Re: A good how-to write HTML guide (was: Re: Agenda)
Thu, 13 Jul 95 13:26:59 EDT

Ian Grahm writes:

> At the same time, I think the importance of user guides is being
> underestimated. Most HTML authors use these online (or printed)
> guides to learn HTML -- they don't learn from the DTD or the spec.
> And, if we want ..."To promote a standard for HTML that will support
> the consistency....." we must consider document authors and the role
> of these guides.

Be that as it may, this group simply cannot (and should not!) take on the
task of vetting user guides. If the spec is sound, implementation will
be unambiguous and documentation will flow naturally. Of course, it is
always possible to produce bad documentation or guides.

> Whatever the spec says, designers must allow for all those hacked-up
> HTML documents that are produced by people who learn HTML from flawed
> guides.

There is a legitimate argument that the community needs to be liberal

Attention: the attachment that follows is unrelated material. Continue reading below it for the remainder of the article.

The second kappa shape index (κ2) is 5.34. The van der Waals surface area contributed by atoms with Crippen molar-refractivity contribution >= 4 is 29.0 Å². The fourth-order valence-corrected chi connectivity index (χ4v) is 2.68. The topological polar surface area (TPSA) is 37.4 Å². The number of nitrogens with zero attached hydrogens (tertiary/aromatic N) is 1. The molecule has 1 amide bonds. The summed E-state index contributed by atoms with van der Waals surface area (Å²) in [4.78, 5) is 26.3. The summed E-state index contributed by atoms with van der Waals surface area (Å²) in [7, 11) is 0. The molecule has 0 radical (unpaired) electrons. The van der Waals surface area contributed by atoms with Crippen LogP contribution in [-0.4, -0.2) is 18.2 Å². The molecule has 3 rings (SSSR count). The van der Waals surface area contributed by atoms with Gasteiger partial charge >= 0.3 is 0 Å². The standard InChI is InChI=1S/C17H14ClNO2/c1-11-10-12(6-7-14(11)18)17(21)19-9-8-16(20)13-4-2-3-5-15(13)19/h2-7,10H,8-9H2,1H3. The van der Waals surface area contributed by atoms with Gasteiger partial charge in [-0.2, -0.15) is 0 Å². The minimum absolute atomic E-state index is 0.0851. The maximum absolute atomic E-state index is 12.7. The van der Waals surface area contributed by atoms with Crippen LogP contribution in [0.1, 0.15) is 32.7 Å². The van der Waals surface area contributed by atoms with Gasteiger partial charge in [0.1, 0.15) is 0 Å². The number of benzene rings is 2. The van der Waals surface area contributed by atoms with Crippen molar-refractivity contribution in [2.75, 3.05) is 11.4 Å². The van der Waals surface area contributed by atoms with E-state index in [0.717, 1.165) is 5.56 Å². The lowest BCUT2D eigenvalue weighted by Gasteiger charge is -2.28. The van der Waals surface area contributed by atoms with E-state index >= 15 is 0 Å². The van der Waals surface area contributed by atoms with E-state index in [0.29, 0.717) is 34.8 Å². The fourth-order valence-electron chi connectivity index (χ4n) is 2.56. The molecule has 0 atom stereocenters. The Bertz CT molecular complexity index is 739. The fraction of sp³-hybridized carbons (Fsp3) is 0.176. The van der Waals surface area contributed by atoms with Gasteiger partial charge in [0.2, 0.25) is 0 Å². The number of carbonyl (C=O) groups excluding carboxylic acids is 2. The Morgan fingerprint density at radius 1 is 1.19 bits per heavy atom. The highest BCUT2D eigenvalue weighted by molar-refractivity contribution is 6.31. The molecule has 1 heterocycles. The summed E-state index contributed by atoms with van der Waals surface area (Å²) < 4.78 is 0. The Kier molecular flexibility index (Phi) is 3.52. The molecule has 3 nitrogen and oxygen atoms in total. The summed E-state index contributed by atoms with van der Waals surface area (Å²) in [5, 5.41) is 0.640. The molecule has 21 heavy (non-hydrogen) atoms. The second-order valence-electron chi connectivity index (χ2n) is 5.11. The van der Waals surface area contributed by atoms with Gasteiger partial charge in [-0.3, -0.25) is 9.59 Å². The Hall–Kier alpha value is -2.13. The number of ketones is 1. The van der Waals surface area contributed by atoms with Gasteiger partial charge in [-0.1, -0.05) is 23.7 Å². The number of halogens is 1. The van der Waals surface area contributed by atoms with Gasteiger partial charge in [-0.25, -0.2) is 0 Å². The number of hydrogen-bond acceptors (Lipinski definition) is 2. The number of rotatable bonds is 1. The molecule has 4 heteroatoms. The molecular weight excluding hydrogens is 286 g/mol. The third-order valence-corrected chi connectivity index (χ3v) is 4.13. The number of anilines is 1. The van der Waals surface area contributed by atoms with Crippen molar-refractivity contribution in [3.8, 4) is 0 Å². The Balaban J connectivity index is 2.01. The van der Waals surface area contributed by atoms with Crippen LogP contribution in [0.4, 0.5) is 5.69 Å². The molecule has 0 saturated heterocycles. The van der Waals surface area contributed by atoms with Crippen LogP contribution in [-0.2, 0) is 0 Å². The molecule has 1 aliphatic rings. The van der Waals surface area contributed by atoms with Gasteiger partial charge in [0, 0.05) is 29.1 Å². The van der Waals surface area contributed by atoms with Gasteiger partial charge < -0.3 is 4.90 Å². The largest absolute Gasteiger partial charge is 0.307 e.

about accepting legacy flaws, but how long should this drive the
specification of the standard? Should HTML be forever saddled with the
burden of careless authors who cannot balance a tag pair?

Standards of performance will rise as we improve the HTML standard.
It's been a year (Geneva) since the origin of this group. A year from
know, when we will have had a standard in place for some time, I hope
we we will not still be talking about the importance of accomodating
broken markup. If my tail light is burned out, I hope someone tells me
about it before I get a ticket, but if I DO end up with a ticket, I get
my tail light fixed, and everybody is safer. The time is coming that
we should start thinking about ticketing.